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During the past few weeks, we have enjoyed watching the migrating passerines that pause to rest and refuel on Petit Manan. On the mainland, many migrants are spread far and wide throughout expansive forest habitat, often bouncing around high in the trees. However, here on PMI we have the rare opportunity to see songbirds up-close in the intertidal. Flies buzzing among the rockweed provide a perfect meal for these hungry birds. Since Petit Manan covers 16 acres and has only one tree (a twisted spruce that is a few feet tall), migrants are easily visible and concentrated within a small area. It seems almost surreal to find Blackburnian Warblers like this one hopping along the rocks, since this species normally feeds high in the treetops.

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Wilson’s Warbler

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Ovenbird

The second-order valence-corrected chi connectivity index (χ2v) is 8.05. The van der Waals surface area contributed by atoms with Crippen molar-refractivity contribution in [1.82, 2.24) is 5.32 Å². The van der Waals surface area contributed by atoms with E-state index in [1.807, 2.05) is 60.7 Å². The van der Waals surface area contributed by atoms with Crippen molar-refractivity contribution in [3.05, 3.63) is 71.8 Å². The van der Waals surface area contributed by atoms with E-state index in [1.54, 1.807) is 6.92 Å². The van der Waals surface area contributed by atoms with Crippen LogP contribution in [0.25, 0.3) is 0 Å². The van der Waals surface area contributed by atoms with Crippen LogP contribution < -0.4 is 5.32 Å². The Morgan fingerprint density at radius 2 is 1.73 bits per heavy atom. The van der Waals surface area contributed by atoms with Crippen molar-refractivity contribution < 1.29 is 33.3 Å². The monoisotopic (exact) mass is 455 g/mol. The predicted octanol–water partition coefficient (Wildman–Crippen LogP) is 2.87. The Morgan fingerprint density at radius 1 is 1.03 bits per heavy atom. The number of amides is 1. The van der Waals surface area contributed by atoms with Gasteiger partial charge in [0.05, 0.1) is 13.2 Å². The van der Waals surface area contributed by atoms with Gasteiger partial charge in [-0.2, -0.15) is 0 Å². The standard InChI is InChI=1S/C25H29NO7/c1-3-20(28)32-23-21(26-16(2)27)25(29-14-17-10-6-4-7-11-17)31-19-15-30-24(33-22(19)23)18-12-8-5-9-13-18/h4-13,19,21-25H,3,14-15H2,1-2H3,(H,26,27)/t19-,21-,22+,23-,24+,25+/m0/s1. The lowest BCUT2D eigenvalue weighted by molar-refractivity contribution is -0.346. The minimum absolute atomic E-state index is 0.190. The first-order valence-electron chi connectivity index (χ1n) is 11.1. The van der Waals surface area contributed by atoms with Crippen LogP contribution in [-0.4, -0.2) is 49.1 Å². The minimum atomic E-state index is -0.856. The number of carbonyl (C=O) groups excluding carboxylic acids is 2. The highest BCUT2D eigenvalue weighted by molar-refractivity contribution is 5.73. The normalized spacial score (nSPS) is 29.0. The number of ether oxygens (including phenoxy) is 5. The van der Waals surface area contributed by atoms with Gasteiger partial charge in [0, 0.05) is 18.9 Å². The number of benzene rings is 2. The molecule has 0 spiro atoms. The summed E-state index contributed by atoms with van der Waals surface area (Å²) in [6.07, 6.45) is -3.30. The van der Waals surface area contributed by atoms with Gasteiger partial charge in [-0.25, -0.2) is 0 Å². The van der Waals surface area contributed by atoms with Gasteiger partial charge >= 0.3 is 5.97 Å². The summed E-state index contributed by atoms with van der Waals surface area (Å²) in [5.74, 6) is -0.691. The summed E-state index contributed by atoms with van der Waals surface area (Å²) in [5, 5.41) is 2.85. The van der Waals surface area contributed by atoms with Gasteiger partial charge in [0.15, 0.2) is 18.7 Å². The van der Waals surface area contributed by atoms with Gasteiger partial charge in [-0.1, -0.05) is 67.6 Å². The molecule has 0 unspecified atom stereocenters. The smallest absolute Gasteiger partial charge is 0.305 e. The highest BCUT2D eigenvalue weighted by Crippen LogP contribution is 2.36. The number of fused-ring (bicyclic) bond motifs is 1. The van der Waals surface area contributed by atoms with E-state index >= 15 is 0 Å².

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Black-and-White Warbler

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Northern Parula

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Magnolia Warbler

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White-throated Sparrow (top) and Black-throated Blue Warbler (bottom)

Many of these migrants have traveled all the way from wintering grounds in Mexico, Central America, and northern South America. It is amazing to think that such tiny birds can travel this far, and continue even further northward to breed. Passerines often travel by night to avoid predation, and we sometimes hear them calling after dark as they resume their journeys.

We look forward to having more migrant visitors, and adding to our quickly growing bird list!

-Anna

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Petit Manan

Back to Island life! It’s been three years since I’ve lived on a Maine island and I’m glad to be back. Dug out all our gear, threw it together and off we went. “We” as in Julia and I – we have been dating for nearly three years and are working together this summer with two other technicians: Anna and Brittany. We are all biologists with varying amounts of experience and we all hope to have a great season with the terns and alcids here on Petit Manan.